Sign up ×
Stack Overflow is a question and answer site for professional and enthusiast programmers. It's 100% free.

When using this object model:

interface IInterface {}

class Impl : IInterface
    public Impl(int blah) {}

And this test:

void Test1()
    IUnityContainer container = new UnityContainer();
    container.RegisterInstance(new Impl(3), new ContainerControlledLifetimeManager());
    container.RegisterType<IInterface, Impl>(new ContainerControlledLifetimeManager());

    Impl impl = container.Resolve<Impl>();

I get an exception:

Resolution of the dependency failed, type = "BlahMain.Program+Impl", name = "(none)".
Exception occurred while: while resolving.
Exception is: InvalidOperationException - The type Int32 cannot be constructed. You must configure the container to supply this value.
At the time of the exception, the container was:
Resolving BlahMain.Program+Impl,(none)
Resolving parameter "blah" of constructor BlahMain.Program+Impl(System.Int32 blah)
Resolving System.Int32,(none)

It looks like Unity is trying to construct its own Impl instance, even though I have already registered one.

Changing the registration order as follows:

void Test2()
    IUnityContainer container = new UnityContainer();
    // Note: RegisterInstance is now called after RegisterType.
    container.RegisterType<IInterface, Impl>(new ContainerControlledLifetimeManager());
    container.RegisterInstance(new Impl(3), new ContainerControlledLifetimeManager());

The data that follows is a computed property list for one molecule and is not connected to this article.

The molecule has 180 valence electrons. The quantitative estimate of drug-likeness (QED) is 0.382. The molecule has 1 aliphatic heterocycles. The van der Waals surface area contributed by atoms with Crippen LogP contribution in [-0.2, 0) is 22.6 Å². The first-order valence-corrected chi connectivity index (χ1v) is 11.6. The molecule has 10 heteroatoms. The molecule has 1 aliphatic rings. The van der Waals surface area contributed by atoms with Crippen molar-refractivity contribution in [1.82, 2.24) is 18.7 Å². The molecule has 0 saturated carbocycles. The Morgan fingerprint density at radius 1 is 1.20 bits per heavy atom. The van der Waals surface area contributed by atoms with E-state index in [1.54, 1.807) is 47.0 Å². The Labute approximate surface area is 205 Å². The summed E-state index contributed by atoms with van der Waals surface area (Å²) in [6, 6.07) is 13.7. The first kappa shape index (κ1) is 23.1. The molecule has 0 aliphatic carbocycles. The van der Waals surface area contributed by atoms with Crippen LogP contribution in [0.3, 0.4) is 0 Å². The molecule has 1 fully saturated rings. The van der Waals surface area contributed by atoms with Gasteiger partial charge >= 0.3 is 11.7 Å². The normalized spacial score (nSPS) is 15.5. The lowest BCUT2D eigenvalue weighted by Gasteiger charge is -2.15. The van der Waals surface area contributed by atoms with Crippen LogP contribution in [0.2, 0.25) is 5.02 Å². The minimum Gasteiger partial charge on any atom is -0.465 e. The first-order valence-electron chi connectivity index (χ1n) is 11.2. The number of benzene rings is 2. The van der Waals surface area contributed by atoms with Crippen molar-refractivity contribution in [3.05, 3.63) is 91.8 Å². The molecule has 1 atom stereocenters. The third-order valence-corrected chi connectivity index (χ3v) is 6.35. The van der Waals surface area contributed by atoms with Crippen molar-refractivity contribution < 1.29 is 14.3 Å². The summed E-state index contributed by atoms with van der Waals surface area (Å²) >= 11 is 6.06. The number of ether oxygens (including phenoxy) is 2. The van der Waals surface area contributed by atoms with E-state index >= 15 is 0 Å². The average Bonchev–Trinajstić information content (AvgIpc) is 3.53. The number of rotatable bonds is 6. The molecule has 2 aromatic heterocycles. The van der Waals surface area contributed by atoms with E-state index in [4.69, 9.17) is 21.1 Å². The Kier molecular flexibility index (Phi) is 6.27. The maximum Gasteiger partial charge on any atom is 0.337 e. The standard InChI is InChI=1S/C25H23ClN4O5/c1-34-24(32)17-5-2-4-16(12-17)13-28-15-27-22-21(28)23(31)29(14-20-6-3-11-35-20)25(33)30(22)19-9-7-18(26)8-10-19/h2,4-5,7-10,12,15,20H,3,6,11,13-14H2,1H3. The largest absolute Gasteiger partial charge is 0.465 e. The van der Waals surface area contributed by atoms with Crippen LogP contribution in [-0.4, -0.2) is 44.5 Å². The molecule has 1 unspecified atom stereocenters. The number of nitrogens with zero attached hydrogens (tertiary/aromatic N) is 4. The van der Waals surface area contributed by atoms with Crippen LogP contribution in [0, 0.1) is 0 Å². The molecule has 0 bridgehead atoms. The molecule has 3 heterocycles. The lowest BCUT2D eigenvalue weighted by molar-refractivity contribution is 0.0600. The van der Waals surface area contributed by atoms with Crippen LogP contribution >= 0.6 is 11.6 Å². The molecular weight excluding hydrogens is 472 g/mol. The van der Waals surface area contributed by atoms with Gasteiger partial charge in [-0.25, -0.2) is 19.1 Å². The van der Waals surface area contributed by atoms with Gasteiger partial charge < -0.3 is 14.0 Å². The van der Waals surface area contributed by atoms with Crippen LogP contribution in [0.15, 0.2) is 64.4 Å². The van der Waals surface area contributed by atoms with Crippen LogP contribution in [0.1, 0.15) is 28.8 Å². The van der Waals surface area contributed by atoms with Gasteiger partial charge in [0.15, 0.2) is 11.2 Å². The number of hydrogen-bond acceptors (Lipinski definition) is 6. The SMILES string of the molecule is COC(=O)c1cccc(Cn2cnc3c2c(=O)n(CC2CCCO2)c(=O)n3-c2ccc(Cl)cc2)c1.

Impl impl = container.Resolve<Impl>();

solves the issue.

Now, changing the order of registrations is an acceptable workaround, but it forces me to think when setting up the container. I was hoping that when using Unity I wouldn't have to worry about registration order.

Can anyone explain this behavior? Is this such a delicate use-case that I have to be aware of registration order?


This is what I'm trying to do and I'm getting the same error. Is this not what you meant?

void Test3()
    IUnityContainer container = new UnityContainer();
    var impl = new Impl(3);
    container.RegisterInstance(impl, new ContainerControlledLifetimeManager());
    container.RegisterInstance<IInterface>(impl, new ContainerControlledLifetimeManager());
    container.RegisterType<IInterface, Impl>(new ContainerControlledLifetimeManager());

    var resolvedImpl = container.Resolve<Impl>();
share|improve this question

1 Answer 1

up vote 2 down vote accepted

You should do something like:

 container.RegisterInstance<IInterface>(new Impl(3), new ContainerControlledLifetimeManager());
share|improve this answer
But then I wouldn't be able to call container.Resolve<Impl>(), no? –  telewin Apr 25 '11 at 18:17
if you do both you will –  Damian Schenkelman Apr 25 '11 at 21:41
Please see my other answer. I'm not sure I'm following you. –  telewin Apr 30 '11 at 12:33
This should be enough: container.RegisterInstance(impl); container.RegisterInstance<IInterface>(impl); –  Damian Schenkelman Apr 30 '11 at 15:12
Indeed, this works. Moreover, adding container.RegisterType<IInterface, Impl>() actually breaks this. –  telewin May 5 '11 at 6:00

Your Answer


By posting your answer, you agree to the privacy policy and terms of service.

Not the answer you're looking for? Browse other questions tagged or ask your own question.